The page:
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Nobel Laureate Bob Dylan Is A Literary 'Alchemist'

Bob Dylan performs on July 4, 1978 at the Pavillon de Paris.
Pierre Guillaud
AFP/Getty Images
Bob Dylan performs on July 4, 1978 at the Pavillon de Paris.

The Nobel committee made a bit of a surprising announcement Thursday morning: Bob Dylan was awarded the Nobel Prize in literature for, according to the Swedish Academy, "having created new poetic expressions within the great American song tradition."

Dylan has written more than 900 pages of lyrics, but the Nobel Prize is primarily awarded to essayists, novelists and playwrights. Princeton University professor and historian Sean Wilentz says that Dylan fits right in with that crowd. Wilentz, the author of the book Bob Dylan In America, joined NPR's Audie Cornish to discuss the news. Read an edited transcript of their conversation below and hear the full interview at the audio link.

Audie Cornish: As a longtime scholar of Dylan, what's your reaction to today?

Sean Wilentz: Oh, I'm delighted. It's funny, the first thing I thought about was a film clip from the mid-1980s in a perfectly terrible film that he was in called Hearts Of Fire. And there's one little clip where he says, "I never thought I was gonna be one of those rock 'n' roll stars to win a Nobel Prize." He was saying this in a kind of dismissive way. I mean, Dylan's relationship to prizes — to authority in general — is, shall we say, cagey. He is a great anti-authoritarian in many ways, yet he perfectly appreciates the laurels that have headed his way. I'm sure he's appreciating this today. I certainly appreciate it and I was thrilled.

If we're talking about Bob Dylan as a writer and lyricist, how should we think about his style in the context of literature, the way that this prize does?

Bob Dylan, like many if not most literary greats, is an alchemist. He manages to take materials from here and there and to turn them into something different — to make them larger, to make them his own. And Dylan started out working in the American folk song tradition, which is actually the Anglo-American folk tradition, and he took songs that had been sung for hundreds of years and turned them into different works of art.

He's continued in that vein — Dylan's career is a series of breaks. I mean, he's not a person who's done the same thing throughout and improved on it — he's rather diverged quite sharply from period to period, but always bringing it together into something that's a vision very much his own.

The song "Highway 61 Revisited," the title track from the album released in August 1965 — what do we know from this period in terms of his style?

Well, it's the Book of Genesis, right? It's the story of Abraham and Isaac and he's turning it into something that's very, very new. He's talking about Highway 61 ... a highway that runs right through the middle of America, all the way from Minnesota down to the Deep South. So, starting with the Bible. You know, this terrifying story of Abraham — who happens to be his father's name too, so when he's talking about "God said to Abraham, 'Kill me a son,'" yikes, it gets a little personal maybe, too. But he is telling a whole song about what's going on in America in his time through the idiom of the Bible. Rock 'n' roll, folk, it's all there.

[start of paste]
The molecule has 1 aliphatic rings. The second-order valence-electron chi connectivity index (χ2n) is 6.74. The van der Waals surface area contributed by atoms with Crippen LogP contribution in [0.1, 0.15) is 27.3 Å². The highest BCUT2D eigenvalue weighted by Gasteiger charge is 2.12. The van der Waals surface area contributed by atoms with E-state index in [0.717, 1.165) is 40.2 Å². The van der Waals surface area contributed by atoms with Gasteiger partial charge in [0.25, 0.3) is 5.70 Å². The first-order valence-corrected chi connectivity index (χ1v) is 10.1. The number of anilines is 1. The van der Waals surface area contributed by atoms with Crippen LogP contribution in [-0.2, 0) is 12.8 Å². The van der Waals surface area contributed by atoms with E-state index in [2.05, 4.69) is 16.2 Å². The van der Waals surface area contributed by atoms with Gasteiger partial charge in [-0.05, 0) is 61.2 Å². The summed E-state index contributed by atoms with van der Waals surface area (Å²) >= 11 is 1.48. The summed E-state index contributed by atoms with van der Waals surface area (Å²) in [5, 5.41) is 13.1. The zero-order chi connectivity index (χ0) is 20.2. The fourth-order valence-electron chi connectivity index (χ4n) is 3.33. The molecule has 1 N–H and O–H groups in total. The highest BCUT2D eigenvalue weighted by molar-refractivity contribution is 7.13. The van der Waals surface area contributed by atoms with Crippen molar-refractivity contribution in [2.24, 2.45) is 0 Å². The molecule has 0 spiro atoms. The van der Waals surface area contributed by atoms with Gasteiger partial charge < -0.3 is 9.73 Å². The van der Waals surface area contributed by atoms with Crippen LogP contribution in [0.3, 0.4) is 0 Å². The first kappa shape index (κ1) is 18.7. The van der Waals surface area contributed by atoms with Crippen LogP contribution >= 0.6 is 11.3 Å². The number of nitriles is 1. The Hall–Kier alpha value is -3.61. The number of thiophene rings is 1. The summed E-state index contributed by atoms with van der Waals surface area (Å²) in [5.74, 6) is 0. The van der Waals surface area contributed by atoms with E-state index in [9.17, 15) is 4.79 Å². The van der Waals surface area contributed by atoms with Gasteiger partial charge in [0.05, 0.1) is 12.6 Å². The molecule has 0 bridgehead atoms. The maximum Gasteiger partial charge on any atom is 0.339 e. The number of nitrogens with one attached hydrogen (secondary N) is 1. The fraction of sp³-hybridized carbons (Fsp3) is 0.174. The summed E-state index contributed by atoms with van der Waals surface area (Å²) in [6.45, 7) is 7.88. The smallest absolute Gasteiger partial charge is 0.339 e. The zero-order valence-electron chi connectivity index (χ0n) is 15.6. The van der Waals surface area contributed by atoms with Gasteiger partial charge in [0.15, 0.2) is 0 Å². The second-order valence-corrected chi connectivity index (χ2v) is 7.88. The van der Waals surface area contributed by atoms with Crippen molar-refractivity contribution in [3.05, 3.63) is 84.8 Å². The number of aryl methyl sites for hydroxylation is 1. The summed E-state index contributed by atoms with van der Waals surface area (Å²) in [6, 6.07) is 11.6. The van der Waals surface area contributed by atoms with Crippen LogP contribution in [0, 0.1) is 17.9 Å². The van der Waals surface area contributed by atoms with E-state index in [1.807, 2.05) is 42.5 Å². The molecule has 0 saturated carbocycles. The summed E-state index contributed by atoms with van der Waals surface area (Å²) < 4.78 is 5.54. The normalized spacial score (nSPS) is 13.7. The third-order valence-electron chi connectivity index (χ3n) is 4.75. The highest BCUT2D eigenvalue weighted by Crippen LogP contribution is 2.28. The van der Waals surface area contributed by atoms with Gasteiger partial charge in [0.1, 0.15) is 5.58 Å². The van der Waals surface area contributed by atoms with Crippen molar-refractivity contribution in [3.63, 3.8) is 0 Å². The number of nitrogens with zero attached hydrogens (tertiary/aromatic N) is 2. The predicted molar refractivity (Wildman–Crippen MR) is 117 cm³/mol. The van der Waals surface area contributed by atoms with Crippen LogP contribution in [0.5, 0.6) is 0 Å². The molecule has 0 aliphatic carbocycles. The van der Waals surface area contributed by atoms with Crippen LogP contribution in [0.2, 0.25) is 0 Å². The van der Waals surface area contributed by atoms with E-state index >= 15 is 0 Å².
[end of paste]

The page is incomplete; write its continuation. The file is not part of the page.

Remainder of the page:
Without the music, how do you hear these lyrics or describe them? What are the words you use to describe his work when people can't hear it?

Well, there's a lot of different ways. First of all, I don't think you should read the lyrics without the song, without the music. They go together. That said, his lyrical style varies tremendously — he can be cutting, he can be whimsical, he can be tragic, really in the space of a single stanza sometimes. So he has all of the moods and all of the techniques of any great literary artist. And they're all there on the page.

You said that you don't believe it should be divorced from the music. But I was thinking of the song "Mr. Tambourine Man," and seeing the verse on paper — "Take me disappearing through the smoke rings of my mind / Down the foggy ruins of time / Far past the frozen leaves / The haunted, frightened trees" — it does feel as though these lyrics can stand without the song. Why do you think they can't be divorced?

Well, I think that the experience of them is much richer with the song, with the music. And it's also his voice, you see. I mean, other people can sing Dylan songs, but I truly believe that his voice is very special. You put all of those things together in any phase of his career and you come with a consummate work of art. I don't mean to say that the lyrics cannot be read on paper as poetry. I think they can.

To your mind, is this just about Dylan, or does this award in some way open the door to songwriters to be thought of in the way that you're talking about?

Well, I would hope that after this, songwriters, serious songwriters — Leonard Cohen's name comes to mind — would be taken seriously as writers as well. Because they are writers. And it's really that simple. There's been this artificial — what do we say, snobbism? — about what literature is and what literature isn't. I hope that, as much as Bob Dylan has broken down these barriers for his entire career — I hope that this award will help break down those barriers for songwriting generally.

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